<<In 1995 a
>Chicago physician, Bob Goldman, asked 198
>Olympic-level U.S. athletes whether they would be
>willing to take a banned substance if they were
>guaranteed to win and not get caught; 195 said
>yes. More than half said they would take the drug
>if it would enable them to win every competition
>for five years but then kill them.>>
While there seems to be some real substance to this quote, there also appears to be a bit of an Urban Legend effect going on.
"Author Dr. Bob Goldman cited a survey in which he asked 198 world class athletes if they would take a magic drug that would guarantee victory in any competition but would kill them five years after they took it. 103 of those athletes said yes! (Goldman, 1984)"
The book cite is Goldman, B.: Death in the Locker Room: South Bend, IN: Icarus Press, 1984, long before 1995.
However, from http://www.time.com/time/magazine/1998/ ... e_la5.html
"Every two years since 1982, Bob Goldman has conducted an informal questionnaire among Olympic-level U.S. athletes, asking: If you were offered an illegal substance that guaranteed you would win and not be caught, would you take it? In 1995, the answer from 195 of 198 athletes was yes. Asked if they would take a banned substance that would enable them to win every competition for five years but then kill them, more than half the athletes said yes."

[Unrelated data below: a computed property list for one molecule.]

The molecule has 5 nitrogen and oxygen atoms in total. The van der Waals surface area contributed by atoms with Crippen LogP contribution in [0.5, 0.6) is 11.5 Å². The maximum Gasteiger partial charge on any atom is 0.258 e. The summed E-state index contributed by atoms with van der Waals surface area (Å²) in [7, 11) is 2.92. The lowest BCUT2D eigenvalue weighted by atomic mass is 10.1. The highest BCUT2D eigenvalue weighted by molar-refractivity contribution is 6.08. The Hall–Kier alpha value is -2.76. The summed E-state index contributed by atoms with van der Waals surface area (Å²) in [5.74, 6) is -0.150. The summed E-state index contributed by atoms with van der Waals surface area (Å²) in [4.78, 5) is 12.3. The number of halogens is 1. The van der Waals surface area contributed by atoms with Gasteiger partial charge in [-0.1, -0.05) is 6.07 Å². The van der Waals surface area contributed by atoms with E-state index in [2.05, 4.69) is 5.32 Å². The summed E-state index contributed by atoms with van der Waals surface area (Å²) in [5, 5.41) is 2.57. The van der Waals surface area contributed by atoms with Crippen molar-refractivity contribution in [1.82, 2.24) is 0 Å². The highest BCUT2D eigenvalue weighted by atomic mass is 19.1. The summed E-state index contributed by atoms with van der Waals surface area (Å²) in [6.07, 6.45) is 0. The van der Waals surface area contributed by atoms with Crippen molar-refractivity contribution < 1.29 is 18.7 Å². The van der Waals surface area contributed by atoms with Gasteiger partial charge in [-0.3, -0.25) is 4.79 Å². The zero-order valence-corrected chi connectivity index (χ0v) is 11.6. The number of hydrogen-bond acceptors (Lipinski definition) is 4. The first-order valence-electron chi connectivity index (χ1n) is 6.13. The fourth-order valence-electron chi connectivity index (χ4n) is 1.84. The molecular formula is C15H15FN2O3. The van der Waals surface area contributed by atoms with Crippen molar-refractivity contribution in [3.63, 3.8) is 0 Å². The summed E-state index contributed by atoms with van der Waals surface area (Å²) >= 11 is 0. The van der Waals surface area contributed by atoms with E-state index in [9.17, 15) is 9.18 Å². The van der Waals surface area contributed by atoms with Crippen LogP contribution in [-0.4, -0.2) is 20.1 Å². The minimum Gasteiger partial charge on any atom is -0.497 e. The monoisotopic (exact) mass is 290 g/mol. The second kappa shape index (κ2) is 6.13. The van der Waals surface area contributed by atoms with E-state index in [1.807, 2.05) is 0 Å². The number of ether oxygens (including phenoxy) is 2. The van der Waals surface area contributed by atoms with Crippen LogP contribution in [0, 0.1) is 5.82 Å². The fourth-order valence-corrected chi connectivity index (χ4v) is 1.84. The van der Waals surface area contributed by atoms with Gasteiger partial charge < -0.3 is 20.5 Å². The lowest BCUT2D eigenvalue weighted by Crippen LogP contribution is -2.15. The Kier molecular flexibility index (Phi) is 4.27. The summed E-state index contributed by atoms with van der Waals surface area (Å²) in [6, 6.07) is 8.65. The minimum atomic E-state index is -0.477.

Is it just coincidence he surveyed 198 athletes in the 1984 cite as well as in 1995? Interesting that almost the exact same conclusion wording is used for those who would take the 5 year death pills.
Then, from http://www.houstontexans.com/photos/tra ... 010703.pdf
"Dr. Bob Goldman, in his book, Death In The Locker Room, refers to a questionnaire he administered to a group of Olympic athletes. One of the questions asked was, “Would you be willing to take a pill that would eventually kill you, if it guaranteed you would win a gold medal?” More than fifty percent of the athletes responded, “Yes.”"
So I guess my nit-picky question is, are the numbers cited in the original post from a survey he conducted in 1995, or just a quote from Dr. Goldman in 1995 about a survey conducted over a decade earlier?
Given how much more steroids and other banned substances have been in the public eye since 1984, how valid are those original opinions?